Tesco have been told to introduce significant changes to practices and systems by Groceries Code Adjudicator Christine Tacon after fshe found Britain’s largest supermarket had seriously breached a legally-binding code to protect groceries suppliers.
During a thorough investigation covering the period from 25 June 2013 to 5 February 2015 she found that the retailer had acted unreasonably when delaying payments to suppliers, often for lengthy periods of time.
The Adjudicator was concerned about three key issues: Tesco making unilateral deductions from suppliers, the length of time taken to pay money due to suppliers and in some cases an intentional delay in paying suppliers.
She considered Tesco’s breach of the Code to be serious due to the varying and widespread nature of the delays in payment. The Adjudicator has used her powersto order the retailer to make significant changes in the way it deals with payments to suppliers.
Her five recommendations include stopping Tesco from making unilateral deductions from money owed for goods supplied. Suppliers will be given 30 days to challenge any proposed deduction and if challenged Tesco will not be entitled to make the deduction.
The adjudicator also insists that the company corrects pricing errors within seven days of notification by a supplier.
Tesco has also been told to improve its invoices by providing more transparency and clarity for suppliers and to put its finance teams and buyers through training on the findings from the adjudicator’s investigation.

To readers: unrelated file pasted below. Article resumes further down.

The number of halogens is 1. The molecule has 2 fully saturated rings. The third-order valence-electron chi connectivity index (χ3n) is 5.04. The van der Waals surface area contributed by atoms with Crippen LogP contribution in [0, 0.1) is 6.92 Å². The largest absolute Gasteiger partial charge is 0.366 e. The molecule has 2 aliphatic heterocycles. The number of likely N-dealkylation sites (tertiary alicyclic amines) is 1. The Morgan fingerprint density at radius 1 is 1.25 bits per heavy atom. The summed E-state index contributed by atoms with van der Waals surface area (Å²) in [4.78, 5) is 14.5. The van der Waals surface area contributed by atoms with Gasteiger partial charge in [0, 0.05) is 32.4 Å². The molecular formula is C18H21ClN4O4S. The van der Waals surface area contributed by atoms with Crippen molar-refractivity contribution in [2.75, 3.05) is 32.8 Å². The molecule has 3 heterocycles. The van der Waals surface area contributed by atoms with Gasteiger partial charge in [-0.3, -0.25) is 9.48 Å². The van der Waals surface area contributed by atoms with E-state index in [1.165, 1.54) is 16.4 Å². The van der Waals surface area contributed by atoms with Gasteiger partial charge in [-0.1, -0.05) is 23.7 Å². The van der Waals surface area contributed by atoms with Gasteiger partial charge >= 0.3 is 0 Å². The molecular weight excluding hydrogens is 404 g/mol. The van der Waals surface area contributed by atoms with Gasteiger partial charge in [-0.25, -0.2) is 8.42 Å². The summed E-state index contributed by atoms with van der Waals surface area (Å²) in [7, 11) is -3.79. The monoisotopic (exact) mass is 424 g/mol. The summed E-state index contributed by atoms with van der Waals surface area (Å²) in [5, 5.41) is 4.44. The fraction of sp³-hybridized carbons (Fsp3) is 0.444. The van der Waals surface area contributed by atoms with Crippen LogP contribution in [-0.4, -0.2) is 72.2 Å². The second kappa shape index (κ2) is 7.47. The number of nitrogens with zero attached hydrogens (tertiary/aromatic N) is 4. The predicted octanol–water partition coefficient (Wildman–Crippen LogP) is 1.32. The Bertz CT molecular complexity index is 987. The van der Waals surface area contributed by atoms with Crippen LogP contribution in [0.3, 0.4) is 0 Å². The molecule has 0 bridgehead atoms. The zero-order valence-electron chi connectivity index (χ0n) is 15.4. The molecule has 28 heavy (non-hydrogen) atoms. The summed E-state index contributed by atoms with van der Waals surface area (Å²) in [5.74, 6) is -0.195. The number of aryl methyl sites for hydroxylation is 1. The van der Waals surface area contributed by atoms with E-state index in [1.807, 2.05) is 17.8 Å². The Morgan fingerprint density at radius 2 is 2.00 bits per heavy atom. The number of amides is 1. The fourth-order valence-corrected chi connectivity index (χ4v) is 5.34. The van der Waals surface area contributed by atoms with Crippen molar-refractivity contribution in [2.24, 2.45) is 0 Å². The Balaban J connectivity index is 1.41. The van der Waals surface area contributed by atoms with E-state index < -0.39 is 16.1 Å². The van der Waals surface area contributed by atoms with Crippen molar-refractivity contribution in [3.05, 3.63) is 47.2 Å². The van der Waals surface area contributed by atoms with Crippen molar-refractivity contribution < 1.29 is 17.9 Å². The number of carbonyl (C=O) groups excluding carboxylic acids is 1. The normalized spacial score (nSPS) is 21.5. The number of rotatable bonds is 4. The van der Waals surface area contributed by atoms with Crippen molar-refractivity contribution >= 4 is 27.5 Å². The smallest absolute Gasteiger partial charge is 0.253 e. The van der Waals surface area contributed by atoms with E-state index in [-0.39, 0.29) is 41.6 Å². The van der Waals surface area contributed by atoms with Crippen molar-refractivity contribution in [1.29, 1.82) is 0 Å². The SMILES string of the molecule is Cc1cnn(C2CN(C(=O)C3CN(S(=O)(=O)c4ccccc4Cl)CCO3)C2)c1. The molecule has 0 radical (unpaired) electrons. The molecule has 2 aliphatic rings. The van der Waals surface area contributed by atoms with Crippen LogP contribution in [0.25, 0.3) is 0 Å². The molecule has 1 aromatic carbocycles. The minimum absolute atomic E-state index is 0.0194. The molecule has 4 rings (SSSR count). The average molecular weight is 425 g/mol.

Adjudicator Ms Tacon said: “The length of the delays, their widespread nature and the range of Tesco’s unreasonable practices and behaviours towards suppliers concerned me. I was also troubled to see Tesco at times prioritising its own finances over treating suppliers fairly.
“My recommendations will deal with the weaknesses in Tesco’s practices during the period under investigation.
“I am pleased that many suppliers have reported improvements in their relationship with Tesco to me since the period under investigation. Tesco has also kept me informed of changes it is making to deal with the issues. This is a demonstration of the impact my role is making. I believe that my recommendations will lead to significant improvements at Tesco and in the sector.”
She launched the GCA’s first investigation in February following the Tesco announcement on its profit over-statement and the receipt of information from the retailer and the sector. The information available to the Adjudicator gave her a reasonable suspicion that the retailer had breached areas of the Groceries Supply Code of Practice.
During the investigation she found delay in payments arising from data input errors, duplicate invoicing, deductions to maintain Tesco margin; and unilateral deductions resulting from forensic auditing, short deliveries and service level charges.
Ms Tacon said: “The sums were often significant and the length of time taken to repay them was too long.
“For example one supplier was owed a multi-million pound sum as a result of price changes being incorrectly applied to Tesco systems over a long period. This was eventually paid back by Tesco more than two years after the incorrect charging had begun.”
The GCA has set a four-week deadline for Tesco to say how it plans to implement her recommendations.